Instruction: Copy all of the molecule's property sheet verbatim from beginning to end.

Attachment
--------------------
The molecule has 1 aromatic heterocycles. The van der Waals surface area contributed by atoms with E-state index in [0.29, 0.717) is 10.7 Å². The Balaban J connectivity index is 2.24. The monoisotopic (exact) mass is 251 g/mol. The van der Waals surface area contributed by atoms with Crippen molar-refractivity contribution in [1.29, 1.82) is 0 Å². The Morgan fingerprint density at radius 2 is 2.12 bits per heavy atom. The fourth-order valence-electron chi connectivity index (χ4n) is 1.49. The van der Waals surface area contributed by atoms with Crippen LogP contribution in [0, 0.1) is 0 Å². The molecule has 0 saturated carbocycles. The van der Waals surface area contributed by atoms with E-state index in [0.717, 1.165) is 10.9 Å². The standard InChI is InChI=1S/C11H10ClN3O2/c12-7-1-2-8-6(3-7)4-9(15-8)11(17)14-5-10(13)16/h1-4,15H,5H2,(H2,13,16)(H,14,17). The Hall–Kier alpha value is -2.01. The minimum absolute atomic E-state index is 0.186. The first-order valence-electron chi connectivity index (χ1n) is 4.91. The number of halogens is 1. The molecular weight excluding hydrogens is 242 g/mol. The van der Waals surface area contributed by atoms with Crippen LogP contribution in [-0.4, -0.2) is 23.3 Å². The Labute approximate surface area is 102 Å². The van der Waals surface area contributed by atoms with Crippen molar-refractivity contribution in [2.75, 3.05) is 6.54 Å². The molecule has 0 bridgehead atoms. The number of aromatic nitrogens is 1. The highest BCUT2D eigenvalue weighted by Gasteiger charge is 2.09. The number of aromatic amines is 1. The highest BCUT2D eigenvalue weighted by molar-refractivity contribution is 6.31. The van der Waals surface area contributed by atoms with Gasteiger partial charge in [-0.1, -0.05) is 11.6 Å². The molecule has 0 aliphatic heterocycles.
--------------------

The molecule has 1 aromatic heterocycles. The van der Waals surface area contributed by atoms with E-state index in [0.29, 0.717) is 10.7 Å². The Balaban J connectivity index is 2.24. The monoisotopic (exact) mass is 251 g/mol. The van der Waals surface area contributed by atoms with Crippen molar-refractivity contribution in [1.29, 1.82) is 0 Å². The Morgan fingerprint density at radius 2 is 2.12 bits per heavy atom. The fourth-order valence-electron chi connectivity index (χ4n) is 1.49. The van der Waals surface area contributed by atoms with Crippen LogP contribution in [0, 0.1) is 0 Å². The molecule has 0 saturated carbocycles. The van der Waals surface area contributed by atoms with E-state index in [0.717, 1.165) is 10.9 Å². The standard InChI is InChI=1S/C11H10ClN3O2/c12-7-1-2-8-6(3-7)4-9(15-8)11(17)14-5-10(13)16/h1-4,15H,5H2,(H2,13,16)(H,14,17). The Hall–Kier alpha value is -2.01. The minimum absolute atomic E-state index is 0.186. The first-order valence-electron chi connectivity index (χ1n) is 4.91. The number of halogens is 1. The molecular weight excluding hydrogens is 242 g/mol. The van der Waals surface area contributed by atoms with Crippen LogP contribution in [-0.4, -0.2) is 23.3 Å². The Labute approximate surface area is 102 Å². The van der Waals surface area contributed by atoms with Crippen molar-refractivity contribution in [2.75, 3.05) is 6.54 Å². The molecule has 0 bridgehead atoms. The number of aromatic nitrogens is 1. The highest BCUT2D eigenvalue weighted by Gasteiger charge is 2.09. The number of aromatic amines is 1. The highest BCUT2D eigenvalue weighted by molar-refractivity contribution is 6.31. The van der Waals surface area contributed by atoms with Gasteiger partial charge in [-0.1, -0.05) is 11.6 Å². The molecule has 0 aliphatic heterocycles.